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The essence or oil of ylang-ylang is a major ingredient in the production of most exotic and expensive perfumes. The oil is obtained from the strongly fragrant chartreuse/yellow droopy 3" to 5" flowers petals of the ylang-ylang tree. This tall, straight, fast growing tree is found throughout tropical lowland regions of Asia. However, it can now be seen growing in many tropical countries mostly in botanical gardens and in private collections.

The exotic sounding name Ylang-ylang is derived from the Tagalog language of the Philippines meaning, "flower of flowers". The major growers and producers of oil of ylang-ylang are located within the Indian Ocean - the Comoros, Mauritius, Madagascar and Seychelles. Madagascar produces one-third of the world's supply. They even export ylang-ylang oil to Jamaica where it is blended with locally produced lemon grass oil. However, a very high quality oil is produced in the Phillipines.

Ylang ylang fruit and leaves
Essential oils have been used for thousands of years, not only in aromatherapy but also in perfumes, pharmaceuticals and food flavoring. Aroma therapists have said it takes just a tiny drop of ylang-ylang oil rubbed into the chest and the user is carried away on the wings of the scent. Its therapeutic effects are recommended for anxiety, depression, insomnia, frigidity, treating high blood pressure and skin conditions.

At Dem Dats Doin about a half dozen trees are growing throughout the property. The first two trees were planted from seeds in 1984; 18 months later it blossomed into a profusion of fragrant greenish yellow flowers. The trees are still producing flowers and berries. They are a source of food for birds (at least 15 species) consume the pulp surrounding the seeds. The leaves are harvested and carried by "wee-wee" (leaf cutter) ants to their underground gardens. The flowers are used in a distillation process to extract the oil. While in other countries the wood is used for making dugouts, drums, carvings, rope, medicine and tea chests in Ceylon. The seeds are a source of income for Dem Dats Doin as we export thousands of seeds annually.

There are three basic methods of separating oils from plants and plant products - distillation, expression and extraction by volatile solvents, liquid fats and solid fats.

At Dem Dats Doin we use the extraction by liquid fats method. However, through trial and error we have modified and applied "appropriate technology" to the process. The extraction process begins with the harvesting of mature chartreuse/yellow flower petals, rinsed to remove debris and/or insects, sun dried to remove moisture. These petals are packed into a glass container/flask in which 3-4 tablespoons of melted lard or animal fat are added. A rubber stopper is used to seal the flask. The viscous lard is allowed to percolate through the petals and thus impregnate the lard with its fragrance. The container/flask is turned over to further saturate the lard. This is done several times in direct sunlight to ensure the fragrance is totally removed from the petals. The question now - is how to remove the fragrance from the lard although at this point you can use it as pomade.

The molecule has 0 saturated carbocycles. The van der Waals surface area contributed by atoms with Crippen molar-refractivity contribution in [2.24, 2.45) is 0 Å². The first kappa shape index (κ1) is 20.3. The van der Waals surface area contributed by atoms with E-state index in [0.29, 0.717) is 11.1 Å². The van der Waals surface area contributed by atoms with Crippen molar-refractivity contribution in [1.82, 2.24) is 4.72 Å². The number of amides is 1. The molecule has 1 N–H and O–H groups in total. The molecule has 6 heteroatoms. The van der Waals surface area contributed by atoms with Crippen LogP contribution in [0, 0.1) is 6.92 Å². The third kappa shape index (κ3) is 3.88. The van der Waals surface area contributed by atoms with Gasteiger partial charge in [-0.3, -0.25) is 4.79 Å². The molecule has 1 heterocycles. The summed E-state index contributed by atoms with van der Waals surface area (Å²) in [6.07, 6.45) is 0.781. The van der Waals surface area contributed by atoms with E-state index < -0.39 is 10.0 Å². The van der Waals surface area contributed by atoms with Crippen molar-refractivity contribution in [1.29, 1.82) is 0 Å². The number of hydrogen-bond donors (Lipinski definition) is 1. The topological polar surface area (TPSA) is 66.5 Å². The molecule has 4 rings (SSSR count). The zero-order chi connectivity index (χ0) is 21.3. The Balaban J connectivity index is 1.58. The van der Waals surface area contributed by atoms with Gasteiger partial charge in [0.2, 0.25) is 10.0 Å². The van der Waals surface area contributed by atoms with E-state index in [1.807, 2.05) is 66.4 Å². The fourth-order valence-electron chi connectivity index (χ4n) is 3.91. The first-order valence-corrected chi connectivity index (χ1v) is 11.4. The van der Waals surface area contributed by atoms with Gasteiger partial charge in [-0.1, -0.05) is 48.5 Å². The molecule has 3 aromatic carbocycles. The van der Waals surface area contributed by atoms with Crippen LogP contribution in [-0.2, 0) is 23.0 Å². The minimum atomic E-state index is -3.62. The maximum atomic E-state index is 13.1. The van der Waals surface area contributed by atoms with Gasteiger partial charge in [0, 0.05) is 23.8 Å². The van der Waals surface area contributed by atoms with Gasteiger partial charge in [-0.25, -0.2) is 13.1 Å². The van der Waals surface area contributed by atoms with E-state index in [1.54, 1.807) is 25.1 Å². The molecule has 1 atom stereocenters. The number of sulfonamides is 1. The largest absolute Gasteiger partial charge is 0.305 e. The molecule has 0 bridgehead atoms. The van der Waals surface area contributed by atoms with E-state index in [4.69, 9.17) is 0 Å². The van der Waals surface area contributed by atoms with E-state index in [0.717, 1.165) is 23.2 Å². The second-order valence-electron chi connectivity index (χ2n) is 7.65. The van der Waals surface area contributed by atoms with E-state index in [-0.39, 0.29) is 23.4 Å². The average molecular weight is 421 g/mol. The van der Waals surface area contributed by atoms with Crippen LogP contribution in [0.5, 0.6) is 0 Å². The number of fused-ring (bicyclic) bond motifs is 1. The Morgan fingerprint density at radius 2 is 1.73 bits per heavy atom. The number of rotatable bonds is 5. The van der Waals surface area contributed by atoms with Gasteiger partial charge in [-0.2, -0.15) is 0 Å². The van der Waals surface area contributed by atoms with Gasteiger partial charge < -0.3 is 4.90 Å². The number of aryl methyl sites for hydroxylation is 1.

The distillation process begins with the addition of one fluid ounce of 100% proof rum or vodka to the saturated melted lard. Then shake the mixture vigorously for about three minutes. Replace the rubber stopper with one that has a coiled copper tubing condenser. The short end of the coil goes through the stopper extending about an inch into the container. The other end of the coil is placed into a vial/container. Place the container unit in a small pan with about a ½" of water which is set on a stove burner. Heat the water in the pan to simmer (low flame). In a few minutes you will notice drops of clear liquid dripping into the vial. This is the concentrated finished perfume. Continue the process until the vial/container is filled. You will only extract the same amount that was added to the mixture. See diagram.

The distilled perfume can be used in its concentrated form. However, it should be tightly sealed to prevent oxidation. Due to alcohol's volatile nature, a substance known as a fixative must be added to the scented liquid in order to retard oxidation. Natural fixatives are musk, ambergris, cedar, sandalwood and skunk oils. These fixatives are imports and prohibitively expensive. At Dem Dats Doin we add a few drops of 'cohune oil' to the vial container and shake vigorously for about 5 minutes.

Visitors to Dem Dats Doin have the opportunity to smell the natural flowers when in season and the perfume. At Dem Dats Doin the flower petals are placed between sheets and towels to keep them smelling fresh. The flower petals scent is stronger as it dries. We also have plants in our nursery for sale


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